2) Your prized Benriach single casks, even when they do not mention “finishes”, may well also be the product of multiple casks vatted together in a single cask prior to bottling.
If the distillery did in fact curtail its responses with a view to not keeping the discussion going and turning it into a bigger controversy, they called it correctly: after a week or so of excitement most of us have moved on to new “controversies”: Mortlach pricing and bottle design, Tennessee whisky legalese etc. etc..
I did receive an email or three from people who noted among other things their surprise/disappointment over the fact that I did not seem more outraged. So let me briefly address that here.
It’s true, I was not very outraged, not at Glendronach at any rate. For two reasons (and I’m repeating myself here): first, this seems to me likely to be widespread industry practice and I didn’t think Glendronach is trying to pull a fast one; and second, I don’t buy Glendronach single casks because I believe and cherish the singleness of their single casks as I’d taken the term to mean, but because I like their whisky. So I don’t feel particularly cheated. I do think there needs to be industry-wide regulation of terms that consumers and the English language understand in ways other than distilleries apparently do, but there are so many areas that need greater transparency and/or regulation (“cask strength” anyone?) that it seemed disproportionate to get overly exercised about this one.
As I’ve been thinking more about this though–and now I begin to get to what I really wanted to talk about in this post–I do wonder if this labeling loophole through which Glendronach (and probably plenty of others) have been filling their “single casks” does not in fact take advantage of the fact that to the majority of those who purchase these bottles their allure very much lies in the common sense meaning of the term “single cask”. That is to say, this term confers a kind of limited exclusivity, suggests a more unique/un-replicable experience, and promises a more “organic” and pristine experience (the contents of a single cask, untouched by blenders, not smoothed out by vatting etc.); all allusions that would not be promised, at least not as strongly, by labeling them “small batch” or something else along those lines.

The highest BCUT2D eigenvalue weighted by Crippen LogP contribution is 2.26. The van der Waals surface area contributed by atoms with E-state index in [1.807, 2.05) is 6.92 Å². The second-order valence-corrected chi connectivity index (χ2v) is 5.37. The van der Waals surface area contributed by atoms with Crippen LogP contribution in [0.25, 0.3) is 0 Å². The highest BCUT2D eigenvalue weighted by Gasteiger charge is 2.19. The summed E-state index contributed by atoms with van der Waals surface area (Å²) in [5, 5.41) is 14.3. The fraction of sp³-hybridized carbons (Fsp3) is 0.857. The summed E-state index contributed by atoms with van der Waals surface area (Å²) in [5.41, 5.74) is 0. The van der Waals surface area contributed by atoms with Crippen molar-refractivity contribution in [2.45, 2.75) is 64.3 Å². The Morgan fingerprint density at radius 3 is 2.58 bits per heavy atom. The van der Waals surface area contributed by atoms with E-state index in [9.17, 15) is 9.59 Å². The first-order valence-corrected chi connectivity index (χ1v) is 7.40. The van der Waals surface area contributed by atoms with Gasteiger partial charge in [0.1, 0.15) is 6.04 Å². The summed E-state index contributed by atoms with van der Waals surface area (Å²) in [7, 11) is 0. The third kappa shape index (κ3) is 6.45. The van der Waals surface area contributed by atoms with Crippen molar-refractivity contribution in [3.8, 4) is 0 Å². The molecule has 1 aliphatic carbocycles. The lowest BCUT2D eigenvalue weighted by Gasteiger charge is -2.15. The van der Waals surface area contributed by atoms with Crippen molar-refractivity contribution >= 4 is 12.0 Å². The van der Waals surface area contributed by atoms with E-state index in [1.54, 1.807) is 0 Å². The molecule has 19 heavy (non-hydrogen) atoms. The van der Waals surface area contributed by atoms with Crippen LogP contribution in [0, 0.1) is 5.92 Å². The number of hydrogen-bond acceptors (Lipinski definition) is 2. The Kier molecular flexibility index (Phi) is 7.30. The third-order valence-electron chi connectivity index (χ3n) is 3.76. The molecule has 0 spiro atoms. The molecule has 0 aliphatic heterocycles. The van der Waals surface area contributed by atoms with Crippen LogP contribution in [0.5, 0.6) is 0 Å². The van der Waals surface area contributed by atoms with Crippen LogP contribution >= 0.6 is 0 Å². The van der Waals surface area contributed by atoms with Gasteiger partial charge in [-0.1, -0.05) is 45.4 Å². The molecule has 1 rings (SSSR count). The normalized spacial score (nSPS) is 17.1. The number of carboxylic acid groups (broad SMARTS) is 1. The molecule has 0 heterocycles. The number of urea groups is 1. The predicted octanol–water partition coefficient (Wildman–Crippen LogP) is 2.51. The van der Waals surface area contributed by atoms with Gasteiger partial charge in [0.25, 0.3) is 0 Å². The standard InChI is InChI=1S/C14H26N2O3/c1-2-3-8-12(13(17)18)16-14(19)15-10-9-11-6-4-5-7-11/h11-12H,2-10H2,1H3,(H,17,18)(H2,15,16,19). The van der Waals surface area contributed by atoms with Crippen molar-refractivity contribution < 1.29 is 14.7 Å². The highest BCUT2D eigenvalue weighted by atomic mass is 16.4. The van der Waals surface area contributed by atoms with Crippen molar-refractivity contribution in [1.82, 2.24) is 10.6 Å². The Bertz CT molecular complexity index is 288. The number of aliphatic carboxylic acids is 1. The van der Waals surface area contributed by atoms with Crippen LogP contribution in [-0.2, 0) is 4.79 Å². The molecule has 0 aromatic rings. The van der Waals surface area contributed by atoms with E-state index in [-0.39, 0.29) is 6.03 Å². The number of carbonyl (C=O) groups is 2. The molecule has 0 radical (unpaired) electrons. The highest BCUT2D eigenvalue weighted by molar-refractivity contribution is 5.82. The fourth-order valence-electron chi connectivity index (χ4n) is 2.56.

And it may be easier to sell a large number of seemingly unique and expensive “single casks” than a large number of batch releases. As at least one person noted in the comments on the previous post, either here on the Malt Maniacs Facebook page, if you’re not actually getting a single cask why not just buy the Parliament instead? It does seem that a number of people have been buying these thinking they were getting single casks that were in fact truly single from source to bottle–I heard from people who own bottles from as many as 45 of these “single casks”. It is very understandable if they may now not be very happy to discover otherwise.
In other words, what I am wondering about is the allure of the term “single cask”. Are we drawn to the idea of the “single cask”, as I suggested above, because it represents a product that is purer, that has not been tinkered with? Is it because in an industry that produces and is predicated on the production of vast quantities of replicable whisky from year to year the notion of the “single cask” presents a more authentic alternative? If I am right about this and if I am right that distilleries (or their owners) know this then the situation, while certainly not illegal, does seem unethical. If that’s the case though I would have expected this “revelation” to spark far more and far more sustained outrage–and it doesn’t seem to have.
So am I wrong? Or do most geeks not really care very much about these issues one way or the other? Is it that we like the idea of being outraged over something or the other every other week more than the actual issues? Or is it the case that we secretly know that the appeal of the “single cask” is quixotic and we’d rather hold on to the illusion that it allows us of being connoisseurs of a craft rather than purchasers of products made in vast volumes in factories?
I throw all these questions open to you. If you’ve made it this far, do write in below.